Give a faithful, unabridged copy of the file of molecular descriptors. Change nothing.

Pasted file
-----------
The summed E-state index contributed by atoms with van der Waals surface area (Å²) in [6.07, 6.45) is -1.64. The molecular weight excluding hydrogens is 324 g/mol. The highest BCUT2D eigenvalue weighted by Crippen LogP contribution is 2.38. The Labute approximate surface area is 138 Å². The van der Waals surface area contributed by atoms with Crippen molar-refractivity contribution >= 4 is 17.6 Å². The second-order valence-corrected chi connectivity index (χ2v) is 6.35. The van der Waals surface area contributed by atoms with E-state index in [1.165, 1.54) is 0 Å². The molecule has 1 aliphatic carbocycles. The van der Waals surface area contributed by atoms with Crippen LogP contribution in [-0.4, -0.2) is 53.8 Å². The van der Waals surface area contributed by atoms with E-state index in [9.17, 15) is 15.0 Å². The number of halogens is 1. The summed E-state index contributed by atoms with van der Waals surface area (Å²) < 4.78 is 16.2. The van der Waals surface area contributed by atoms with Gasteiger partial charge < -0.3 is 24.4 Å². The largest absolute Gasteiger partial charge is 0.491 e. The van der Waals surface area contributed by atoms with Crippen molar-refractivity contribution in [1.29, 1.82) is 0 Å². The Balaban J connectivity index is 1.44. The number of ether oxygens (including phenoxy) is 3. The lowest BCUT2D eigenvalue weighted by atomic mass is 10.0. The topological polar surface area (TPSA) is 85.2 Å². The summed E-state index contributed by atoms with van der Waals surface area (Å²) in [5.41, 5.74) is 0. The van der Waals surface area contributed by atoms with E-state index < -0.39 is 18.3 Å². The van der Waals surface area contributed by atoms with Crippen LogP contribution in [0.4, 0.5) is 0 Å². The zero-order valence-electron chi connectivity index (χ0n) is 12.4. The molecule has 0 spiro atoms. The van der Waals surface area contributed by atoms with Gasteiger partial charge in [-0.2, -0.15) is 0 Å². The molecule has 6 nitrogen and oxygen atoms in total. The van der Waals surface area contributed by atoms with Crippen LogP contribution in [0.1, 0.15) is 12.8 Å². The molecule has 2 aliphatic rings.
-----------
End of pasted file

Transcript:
The summed E-state index contributed by atoms with van der Waals surface area (Å²) in [6.07, 6.45) is -1.64. The molecular weight excluding hydrogens is 324 g/mol. The highest BCUT2D eigenvalue weighted by Crippen LogP contribution is 2.38. The Labute approximate surface area is 138 Å². The van der Waals surface area contributed by atoms with Crippen molar-refractivity contribution >= 4 is 17.6 Å². The second-order valence-corrected chi connectivity index (χ2v) is 6.35. The van der Waals surface area contributed by atoms with E-state index in [1.165, 1.54) is 0 Å². The molecule has 1 aliphatic carbocycles. The van der Waals surface area contributed by atoms with Crippen LogP contribution in [-0.4, -0.2) is 53.8 Å². The van der Waals surface area contributed by atoms with E-state index in [9.17, 15) is 15.0 Å². The number of halogens is 1. The summed E-state index contributed by atoms with van der Waals surface area (Å²) < 4.78 is 16.2. The van der Waals surface area contributed by atoms with Gasteiger partial charge < -0.3 is 24.4 Å². The largest absolute Gasteiger partial charge is 0.491 e. The van der Waals surface area contributed by atoms with Crippen molar-refractivity contribution in [1.29, 1.82) is 0 Å². The Balaban J connectivity index is 1.44. The number of ether oxygens (including phenoxy) is 3. The lowest BCUT2D eigenvalue weighted by atomic mass is 10.0. The topological polar surface area (TPSA) is 85.2 Å². The summed E-state index contributed by atoms with van der Waals surface area (Å²) in [5.41, 5.74) is 0. The van der Waals surface area contributed by atoms with E-state index < -0.39 is 18.3 Å². The van der Waals surface area contributed by atoms with Crippen LogP contribution in [0.4, 0.5) is 0 Å². The zero-order valence-electron chi connectivity index (χ0n) is 12.4. The molecule has 0 spiro atoms. The van der Waals surface area contributed by atoms with Gasteiger partial charge in [-0.2, -0.15) is 0 Å². The molecule has 6 nitrogen and oxygen atoms in total. The van der Waals surface area contributed by atoms with Crippen LogP contribution in [0.1, 0.15) is 12.8 Å². The molecule has 2 aliphatic rings.